Red Urban is located on the thirteenth floor of a high-rise in downtown Toronto’s upscale Yorkville neighborhood. The space, undergoing renovation, is shared with a number of other firms in Canada that are also owned by agency holding titan Omnicom Group. This includes DDB Canada and Interbrand. But Red Urban’s modest office gives little indication of the major impact the agency has been having in North America for brands like McDonald’s and Subaru.
No awards line the shelves (although you’ll see plaques used as bookends). The space contains no foosball tables to suggest a work hard, play hard culture. And not a lick of Red Urban branding is emblazoned on the walls.
Yet this unassuming, tight-knit group of about 25 people is an idea-generating powerhouse for Omnicom.
In August 2016, Omnicom won McDonald’s creative account in the United States over Publicis Groupe on an idea from Red Urban. Less than six months later, in the first quarter of 2017, its idea—There’s a Big Mac for That—launched in the marketplace with an integrated ad campaign. Those who watched the Super Bowl LI pregame show, the Grammys or the Oscars that year may recall seeing a commercial in which a rapper, backed by a drumline, celebrates the everyday moments in life warranting a Big Mac—or a Mac Jr. or Grand Mac, which the commercial advertised as being available for a limited time. The campaign also included 125 unique digital and social pieces.
Over a late breakfast at members-only club Soho House, Christina Yu, executive creative director at Red Urban, says, “It is unheard of that a new client buys pretty much what you pitch. It just doesn’t happen. But the final work for McDonald’s ended up being very, very close to the pitched work.”
Red Urban is one of a number of agencies that Omnicom leans on to help solve difficult creative briefs. In the case of McDonald’s, Yu flew out to Chicago to be part of the pitch team. But there was no time for the agency to pop open champagne to celebrate the victory. In winning the business, Omnicom opened a new creative agency in Chicago, called We Are Unlimited, that was initially dedicated solely to its new client.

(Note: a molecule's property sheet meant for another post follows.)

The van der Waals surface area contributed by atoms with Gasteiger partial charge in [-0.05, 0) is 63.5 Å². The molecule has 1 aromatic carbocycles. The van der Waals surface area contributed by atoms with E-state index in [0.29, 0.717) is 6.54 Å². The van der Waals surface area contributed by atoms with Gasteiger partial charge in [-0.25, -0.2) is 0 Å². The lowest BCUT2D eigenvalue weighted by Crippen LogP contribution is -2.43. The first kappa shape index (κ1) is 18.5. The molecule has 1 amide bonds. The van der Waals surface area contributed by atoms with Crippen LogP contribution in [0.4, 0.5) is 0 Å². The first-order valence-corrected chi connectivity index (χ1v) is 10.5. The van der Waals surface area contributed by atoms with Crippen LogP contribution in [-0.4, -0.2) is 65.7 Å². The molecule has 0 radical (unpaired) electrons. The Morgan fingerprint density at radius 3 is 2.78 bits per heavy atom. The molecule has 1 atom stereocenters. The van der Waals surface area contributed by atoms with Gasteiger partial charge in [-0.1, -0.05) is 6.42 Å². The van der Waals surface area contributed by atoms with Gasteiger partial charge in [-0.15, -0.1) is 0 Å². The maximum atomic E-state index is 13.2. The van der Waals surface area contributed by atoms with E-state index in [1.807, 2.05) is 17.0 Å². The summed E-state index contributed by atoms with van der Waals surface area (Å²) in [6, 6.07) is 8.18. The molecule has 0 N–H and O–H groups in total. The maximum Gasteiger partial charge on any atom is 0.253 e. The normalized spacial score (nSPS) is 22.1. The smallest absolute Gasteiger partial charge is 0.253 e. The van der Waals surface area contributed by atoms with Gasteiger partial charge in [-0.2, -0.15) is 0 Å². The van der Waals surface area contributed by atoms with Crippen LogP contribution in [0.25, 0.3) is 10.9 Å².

“Christina was essentially acting as the creative director for the early employees at the new agency,” recalls Red Urban president Steve Carli. “And so she had to manage both what was happening in Chicago with McDonald’s, and also in Toronto with Red Urban.”
Building an agency from scratch in such a short time period created all kinds of challenges. “It was crazy; and in retrospect, when I think about all of the work that we did, I would actually call it insane,” says Carli. “But Christina is really calm in stressful situations. She has a we-can-get-this-done attitude.”
In the first quarter of 2017, McDonald’s enjoyed a lift in US same-store sales over 2016, thanks in part to the brand’s limited-time offering of its signature Big Mac hamburger in new sizes.
A STAR'S ASCENT
Back in 2009, Omnicom was looking to open a digitally led creative boutique in Toronto, and decided to make it part of the Amsterdam-based interactive group, Red Urban, that the holding company had acquired in 2006. The Toronto boutique’s first client would be Volkswagen Canada. It needed someone with digital savvy and energy to lead the creative product. Someone who could hold ground with clients.
Yu was Red Urban’s first creative hire. Carli joined about ten months after the agency officially launched in January 2010, returning to his native Toronto from the Chicago office of Crispin Porter + Bogusky, where he led new business development. “I saw the coming together of this young creative talent in Christina and a great iconic, global brand in Volkswagen,” says Carli. “I wanted to be part of it.”
Yu’s ascent in the Canadian ad scene had been rapid. After she graduated in 1999 from OCAD University (formerly the Ontario College of Art and Design), she had stints at Taxi and BBDO. At 27, she was named creative director at Lowe Roche. During her tenure there (2005–2009), she worked on accounts for Stella Artois globally and Virgin Mobile in Canada, and Lowe Roche was named Agency of the Year by Marketing magazine in 2007.
“She is a very, very talented art director to start. She grew up with a mouse in her hand and not a pencil, and has a way of getting the best out of people,” says Geoffrey Roche, who hired her at his eponymous firm. “She is about the size of a dime, but she is a force of nature. And I think her best is yet to come. Given the right canvas, she can do anything.”